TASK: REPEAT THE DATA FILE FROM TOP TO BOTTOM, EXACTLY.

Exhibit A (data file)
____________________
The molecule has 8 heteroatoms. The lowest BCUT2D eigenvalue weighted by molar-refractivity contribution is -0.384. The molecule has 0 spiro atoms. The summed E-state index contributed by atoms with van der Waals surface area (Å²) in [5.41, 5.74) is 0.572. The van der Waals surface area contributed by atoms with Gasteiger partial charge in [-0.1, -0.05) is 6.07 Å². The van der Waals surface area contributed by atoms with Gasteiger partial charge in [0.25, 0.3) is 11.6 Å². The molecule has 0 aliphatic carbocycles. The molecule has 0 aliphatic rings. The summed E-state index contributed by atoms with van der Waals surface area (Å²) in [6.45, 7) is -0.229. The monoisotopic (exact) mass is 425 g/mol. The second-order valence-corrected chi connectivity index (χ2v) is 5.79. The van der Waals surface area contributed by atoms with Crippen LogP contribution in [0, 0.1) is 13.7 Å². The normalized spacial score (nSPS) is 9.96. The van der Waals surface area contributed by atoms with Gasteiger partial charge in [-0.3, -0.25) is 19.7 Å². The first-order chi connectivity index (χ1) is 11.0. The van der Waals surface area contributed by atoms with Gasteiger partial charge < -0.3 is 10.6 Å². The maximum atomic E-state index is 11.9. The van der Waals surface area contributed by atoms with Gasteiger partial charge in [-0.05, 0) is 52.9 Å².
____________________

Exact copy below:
The molecule has 8 heteroatoms. The lowest BCUT2D eigenvalue weighted by molar-refractivity contribution is -0.384. The molecule has 0 spiro atoms. The summed E-state index contributed by atoms with van der Waals surface area (Å²) in [5.41, 5.74) is 0.572. The van der Waals surface area contributed by atoms with Gasteiger partial charge in [-0.1, -0.05) is 6.07 Å². The van der Waals surface area contributed by atoms with Gasteiger partial charge in [0.25, 0.3) is 11.6 Å². The molecule has 0 aliphatic carbocycles. The molecule has 0 aliphatic rings. The summed E-state index contributed by atoms with van der Waals surface area (Å²) in [6.45, 7) is -0.229. The monoisotopic (exact) mass is 425 g/mol. The second-order valence-corrected chi connectivity index (χ2v) is 5.79. The van der Waals surface area contributed by atoms with Crippen LogP contribution in [0, 0.1) is 13.7 Å². The normalized spacial score (nSPS) is 9.96. The van der Waals surface area contributed by atoms with Gasteiger partial charge in [-0.3, -0.25) is 19.7 Å². The first-order chi connectivity index (χ1) is 11.0. The van der Waals surface area contributed by atoms with Gasteiger partial charge < -0.3 is 10.6 Å². The maximum atomic E-state index is 11.9. The van der Waals surface area contributed by atoms with Gasteiger partial charge in [-0.05, 0) is 52.9 Å².